THE FOUR PILLARS OF THE CREATIVE PLATFORM
Parallel thinking encompasses, that during group tasks:
- all group members must only have the current subtask in mind
- all potential disturbances must be eliminated or removed
- there must be deadlines for the subtasks
Additionally, all subtasks ends with a presentation. If you do these things, should be totally absorbed in your work, i.e., achieve the sense of flow, as described by Mihaly Csikzentmihalyi.
To be task focussed entails, that the creativity must be controlled, there has to be some rules to the task, that the students are engaging in. Thus, the importance of having a faiclitator (the teacher) becomes even more important, because someone has to make sure everyone is working within the frames/rules of the given task.
During a normal academic discussion, members often introduce themselves or their opnions, which leads to individual reflections. Social interactions easily leads to an atmosphere of judgement, thus should be avoided. When teaching according to the creative platform, introduction happens by small activities to create shared experiences (3D Cases). No judgement is allowed, bad nor good.
We know that 95% of “new problems” have already been solved, probably many times over (Altshuller, 2003) and that, the solutions are usually found within disciplines or industries that you didn’t even know existed. Studies also show, that the intersection between all disciplines, cultures and domains is, in fact, the only place where new knowledge is created (Johnsson, 2004). Therefore, the creative platform is only really doable, when interculturality and variety of skills and knowledge are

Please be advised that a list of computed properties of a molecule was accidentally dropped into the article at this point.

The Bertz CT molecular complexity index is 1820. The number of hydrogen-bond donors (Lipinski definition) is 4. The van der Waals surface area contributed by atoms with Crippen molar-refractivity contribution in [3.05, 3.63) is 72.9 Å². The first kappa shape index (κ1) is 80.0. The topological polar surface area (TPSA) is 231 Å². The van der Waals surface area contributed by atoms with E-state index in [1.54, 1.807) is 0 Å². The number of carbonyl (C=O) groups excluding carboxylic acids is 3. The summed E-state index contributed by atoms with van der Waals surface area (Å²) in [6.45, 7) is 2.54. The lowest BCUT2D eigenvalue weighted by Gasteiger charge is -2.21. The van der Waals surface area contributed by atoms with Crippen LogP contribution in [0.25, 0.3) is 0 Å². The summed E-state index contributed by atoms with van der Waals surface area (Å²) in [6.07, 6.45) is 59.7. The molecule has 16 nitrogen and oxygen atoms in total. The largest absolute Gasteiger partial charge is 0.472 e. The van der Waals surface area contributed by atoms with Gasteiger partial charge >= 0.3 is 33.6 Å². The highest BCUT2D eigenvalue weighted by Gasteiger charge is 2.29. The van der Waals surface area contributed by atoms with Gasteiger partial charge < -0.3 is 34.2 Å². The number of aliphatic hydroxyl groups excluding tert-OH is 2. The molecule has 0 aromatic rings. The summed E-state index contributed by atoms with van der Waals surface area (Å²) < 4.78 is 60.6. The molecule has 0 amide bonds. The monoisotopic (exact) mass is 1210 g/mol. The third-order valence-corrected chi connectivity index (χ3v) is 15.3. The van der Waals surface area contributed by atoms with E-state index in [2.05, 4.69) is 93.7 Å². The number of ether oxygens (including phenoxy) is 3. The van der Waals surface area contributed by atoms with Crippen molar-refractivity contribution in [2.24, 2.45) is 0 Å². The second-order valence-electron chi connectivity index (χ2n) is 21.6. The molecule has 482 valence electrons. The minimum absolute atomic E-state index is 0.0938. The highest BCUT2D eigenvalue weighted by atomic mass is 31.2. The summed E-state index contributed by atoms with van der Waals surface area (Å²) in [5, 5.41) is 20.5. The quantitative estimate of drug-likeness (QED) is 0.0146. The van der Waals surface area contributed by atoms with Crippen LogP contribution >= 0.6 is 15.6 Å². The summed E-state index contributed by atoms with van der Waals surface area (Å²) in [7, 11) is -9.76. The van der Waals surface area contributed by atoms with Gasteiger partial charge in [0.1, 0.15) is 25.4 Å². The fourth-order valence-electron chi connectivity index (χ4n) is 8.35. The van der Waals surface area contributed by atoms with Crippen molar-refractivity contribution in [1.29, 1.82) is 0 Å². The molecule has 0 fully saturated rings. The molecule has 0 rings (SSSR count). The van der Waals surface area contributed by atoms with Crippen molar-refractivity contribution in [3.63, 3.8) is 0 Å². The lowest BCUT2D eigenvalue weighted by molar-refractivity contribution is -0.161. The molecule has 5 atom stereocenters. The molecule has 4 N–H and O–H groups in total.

TASKS TO REACH (THE MENTAL STATE) THE CREATIVE PLATFORM
Using energisers to change energy-level within the classroom
Find someone with the same kind of shoes as you, raise right hand, when I say 1 — you clap your right hands together — raise the left hand when I say two, you clap your left hands together — when I say three, clap both hands together!
3-Dimensional Cases (3D-Cases) using both attitude, body & brain to create shared experiences
Find someone with similar or the same hair as you. Now you close your eyes, you will be given 30 seconds to think about your childhood dream. After the 30 seconds, the one with the biggest hands will start explaining their biggest child hood dream, afterwards, and when both of them are done — let them make name tags with their childhood dreams on (instead of the normal way of having your name and/or occupation/title) on there. The reason for this certain 3D-Case, is to give an example of a way to create a non-judgemental introduction of the participants (compared to traditional introductions).
The next step has to be figuring out, how to adapt or include the creative platform within the foreign language classroom. The reason for my interest stems from a sincere interest in the theory, but multiple failed attempts of finding any sources of implementation in foreign language subjects. To be continued (not here, but in life).